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Lesson Transcript

Hi everybody! Candice here. Welcome to Ask a Teacher, where I’ll answer some of your most common French questions.
The question for this lesson is: When do you use the direct object pronouns (le, la, and les) versus the indirect object pronouns (lui and leur)?
Sometimes, you'll want to shorten a sentence with a pronoun rather than use the same noun again. This is similar to how we use “it” in English in place of nouns we have already said, such as, “Did you see that movie yesterday?” -“Yes, I saw it.” In French, pronouns come right before a verb to simplify a sentence.
For example, if your friend asks you, Tu aimes ce roman? "Do you like this novel?" Instead of, Oui, j'aime ce roman, "Yes, I like this novel," you might say, Oui, je l'aime, "Yes, I like it."
In this case, you put the pronoun after the subject, je, and before the verb, aimer. But how do you know which pronoun to use?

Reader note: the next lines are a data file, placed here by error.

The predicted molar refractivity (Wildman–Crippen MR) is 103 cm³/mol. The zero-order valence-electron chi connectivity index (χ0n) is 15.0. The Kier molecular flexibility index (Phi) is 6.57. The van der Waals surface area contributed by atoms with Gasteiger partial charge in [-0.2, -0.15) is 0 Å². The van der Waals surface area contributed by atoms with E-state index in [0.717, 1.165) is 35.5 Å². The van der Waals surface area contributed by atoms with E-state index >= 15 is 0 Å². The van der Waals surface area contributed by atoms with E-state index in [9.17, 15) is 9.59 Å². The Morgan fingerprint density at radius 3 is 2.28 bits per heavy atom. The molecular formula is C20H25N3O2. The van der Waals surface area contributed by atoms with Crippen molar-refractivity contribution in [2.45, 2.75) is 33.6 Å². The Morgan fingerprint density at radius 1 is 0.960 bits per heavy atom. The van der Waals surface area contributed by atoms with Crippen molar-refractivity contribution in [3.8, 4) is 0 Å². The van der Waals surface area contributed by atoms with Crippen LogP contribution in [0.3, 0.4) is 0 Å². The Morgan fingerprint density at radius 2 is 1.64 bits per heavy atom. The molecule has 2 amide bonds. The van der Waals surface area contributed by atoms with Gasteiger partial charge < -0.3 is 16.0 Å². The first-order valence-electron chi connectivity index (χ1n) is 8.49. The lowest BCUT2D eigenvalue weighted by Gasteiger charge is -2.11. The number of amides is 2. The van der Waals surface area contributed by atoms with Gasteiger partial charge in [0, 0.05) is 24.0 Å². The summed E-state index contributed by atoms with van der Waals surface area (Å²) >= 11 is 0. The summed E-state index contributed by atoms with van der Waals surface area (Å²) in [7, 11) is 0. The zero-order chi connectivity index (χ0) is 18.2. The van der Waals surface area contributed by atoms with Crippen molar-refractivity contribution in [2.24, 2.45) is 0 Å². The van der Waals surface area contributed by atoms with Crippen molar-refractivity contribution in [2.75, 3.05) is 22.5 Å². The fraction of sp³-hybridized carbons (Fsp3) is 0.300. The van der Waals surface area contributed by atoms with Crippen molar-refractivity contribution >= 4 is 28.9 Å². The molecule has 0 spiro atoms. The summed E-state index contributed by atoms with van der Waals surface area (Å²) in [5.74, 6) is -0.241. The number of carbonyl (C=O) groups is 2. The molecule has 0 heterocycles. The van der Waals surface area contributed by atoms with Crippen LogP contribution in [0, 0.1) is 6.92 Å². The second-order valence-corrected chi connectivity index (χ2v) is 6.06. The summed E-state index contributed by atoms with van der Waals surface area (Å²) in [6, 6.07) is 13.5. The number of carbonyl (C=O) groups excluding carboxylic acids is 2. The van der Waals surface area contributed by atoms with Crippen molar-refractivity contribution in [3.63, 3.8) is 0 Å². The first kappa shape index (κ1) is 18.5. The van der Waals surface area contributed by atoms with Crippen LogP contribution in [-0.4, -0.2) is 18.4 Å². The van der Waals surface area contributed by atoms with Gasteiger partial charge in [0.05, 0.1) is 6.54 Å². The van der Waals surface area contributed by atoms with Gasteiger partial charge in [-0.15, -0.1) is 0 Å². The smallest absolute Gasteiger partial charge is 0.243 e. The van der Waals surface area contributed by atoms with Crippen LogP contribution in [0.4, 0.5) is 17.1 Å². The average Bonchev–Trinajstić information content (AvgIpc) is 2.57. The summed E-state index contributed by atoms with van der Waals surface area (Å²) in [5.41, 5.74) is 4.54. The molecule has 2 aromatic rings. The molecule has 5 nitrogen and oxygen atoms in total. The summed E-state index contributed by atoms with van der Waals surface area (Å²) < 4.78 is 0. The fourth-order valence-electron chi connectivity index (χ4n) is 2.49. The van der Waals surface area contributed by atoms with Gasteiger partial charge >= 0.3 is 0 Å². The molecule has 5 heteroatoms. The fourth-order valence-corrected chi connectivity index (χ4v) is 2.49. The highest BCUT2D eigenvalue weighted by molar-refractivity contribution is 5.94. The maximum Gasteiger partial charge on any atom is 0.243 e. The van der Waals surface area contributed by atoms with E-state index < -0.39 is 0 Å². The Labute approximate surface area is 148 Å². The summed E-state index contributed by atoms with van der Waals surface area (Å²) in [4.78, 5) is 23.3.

Le, la, and les are used with nouns that are directly attached to the verb. That means you don't need the preposition à. For example, Aimer, meaning “to like,” is one of those verbs.
For aimer, we use the l-apostrophe in the singular, because aimer begins with a vowel. In this case, Je l'aime. In the plural, we would use les. So if you were referring to several novels, you'd say, Je les aime.
Here's another example:
La porte est ouverte. Je la ferme. "The door is open. I'm closing it." La here refers to la porte, "the door," which is feminine.
Here's one in the masculine:
Someone says, Le document est sur la table. "The document is on the table." You respond, Je ne le trouve pas. "I can't find it." or “I don’t find it.” Le, before trouve, refers to le document.
Lui and leur, on the other hand, are usually only for people, not things. Verbs that use lui and leur use the preposition à.
The most common example is probably parler. For example, Je parle souvent à ma soeur, "I speak often with my sister," becomes Je lui parle souvent. Here lui, which would be similar to the English “with her,” refers to ma soeur, which would be “my sister.”
If you're talking about more than one person, you would use leur. "I am talking to my brothers" would be Je parle à mes frères. With the pronoun, it would become Je leur parle, meaning, “I am talking to them.”
In the command form, you put the pronoun after the verb with a hyphen. That applies to both forms of pronouns.
So "Tell them the truth" would be, Dis-leur la vérité.
Another example in the command form is "The door is open. Close it!" which looks like, La porte est ouverte. Ferme-la!
Got it? Not so bad, right?
Stay tuned for more answers to your frequently asked questions!
A bientôt, see you soon!